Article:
Woodpeckers are as widely distributed as forests,—just how many to the square mile no one knows. Some localities are blessed with a goodly number, made up of representatives from three or four of our twenty-four woodpecker species. Forest, shade, and orchard trees receive their impartial attention. The annual saving from their service is enormous. Although this cannot be estimated, it can hardly be overstated.
On World Wildlife Day ~ March 3 stop, look and listen ~ remember these tales about the urban city’s forest friends. The animals are delightful characters to know. Avoid disturbing the roosting and nesting sites to respect the welfare of these birds. Tread lightly in the forest, and be respectful, the issues facing the woodlands and the semi-wilderness wildlife habitat are complex. Please support Nature Conservancy Saskatchewan, Partners in Flight, Saskatoon Nature Society, Wildlife Rehabilitation Society of Saskatchewan, Living Sky Wildlife Rehabilitation, National Audobon Society.
On speaking to young foresters. “‘Forest’ is an old word. It was derived from a word which meant the forest reserved for the royal games. The work of the forest department was to preserve and look after them. The context has totally changed. The importance of the forest is now for the whole society. The first product of the forest is its life-giving oxygen, followed by water and food. The fifth place is that of balancing the climates and arresting erosion. Raw material of industrial importance and wood are provided by the forest which, though they rank sixth in the list, are unfortunately being accorded the highest priority at present. Therefore the management of the forest should receive priorities according to the actual importance of the commodity. You have been given the dignified name of the Conservators of Forests. You are not timber merchants. ” ~Richard St. Barbe Baker, silviculturist
For more information:
P4G Saskatoon North Partnership for Growth The P4G consists of the Cities of Saskatoon, Warman, and Martensville, the Town of Osler and the Rural Municipality of Corman Park; planning for areas around the afforestation area and West Swale outside of Saskatoon city limits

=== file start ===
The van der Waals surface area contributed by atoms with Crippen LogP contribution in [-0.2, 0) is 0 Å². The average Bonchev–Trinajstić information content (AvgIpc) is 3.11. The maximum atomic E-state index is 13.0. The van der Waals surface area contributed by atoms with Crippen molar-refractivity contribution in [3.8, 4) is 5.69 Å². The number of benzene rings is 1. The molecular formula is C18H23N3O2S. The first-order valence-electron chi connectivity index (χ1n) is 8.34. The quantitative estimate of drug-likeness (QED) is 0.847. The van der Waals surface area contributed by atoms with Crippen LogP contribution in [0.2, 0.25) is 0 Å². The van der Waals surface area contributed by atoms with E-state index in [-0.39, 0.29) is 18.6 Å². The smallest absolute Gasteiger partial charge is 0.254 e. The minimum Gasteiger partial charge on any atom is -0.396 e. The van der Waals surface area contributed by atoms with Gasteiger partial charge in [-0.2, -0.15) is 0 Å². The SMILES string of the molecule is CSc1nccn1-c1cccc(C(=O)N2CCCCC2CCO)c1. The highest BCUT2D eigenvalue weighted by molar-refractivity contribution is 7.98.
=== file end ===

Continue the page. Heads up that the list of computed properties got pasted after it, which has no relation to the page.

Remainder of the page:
Richard St. Barbe Baker Afforestation Area is located in Saskatoon, Saskatchewan, Canada north of Cedar Villa Road, within city limits, in the furthest south west area of the city. 52° 06′ 106° 45′
Part SE 23-36-6 – Afforestation Area – 241 Township Road 362-A
Part SW 23-36-6 – SW Off-Leash Recreation Area (Richard St. Barbe Baker Afforestation Area ) – 355 Township Road 362-A
S ½ 22-36-6 Richard St. Barbe Baker Afforestation Area (West of SW OLRA) – 467 Township Road 362-A
NE 21-36-6 “George Genereux” Afforestation Area – 133 Range Road 3063
Wikimapia Map: type in Richard St. Barbe Baker Afforestation Area
Google Maps South West Off Leash area location pin at parking lot
Web page: https://stbarbebaker.wordpress.com
Where is the Richard St. Barbe Baker Afforestation Area? with map
Where is the George Genereux Urban Regional Park (Afforestation Area)? with map
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You Tube Video Richard St Barbe Baker presented by Paul Hanley
“I believe that if children fall in love with wildlife they will grow up wanting to protect it.”
― Imogen Taylor
. We have a motto in the Men of the Trees. TWAHAMWE. It is an African word meaning ‘pull together’ and I pass this on to all those concerned with conservation in this country. I would like to call you to silence for a moment with the words of Mathew Arnold:
“Calm soul of all things, make it mine,
To feel amidst the City ‘s jar
That there abides a peace of thine
Men did not make and cannot mar
~Richard St. Barbe Baker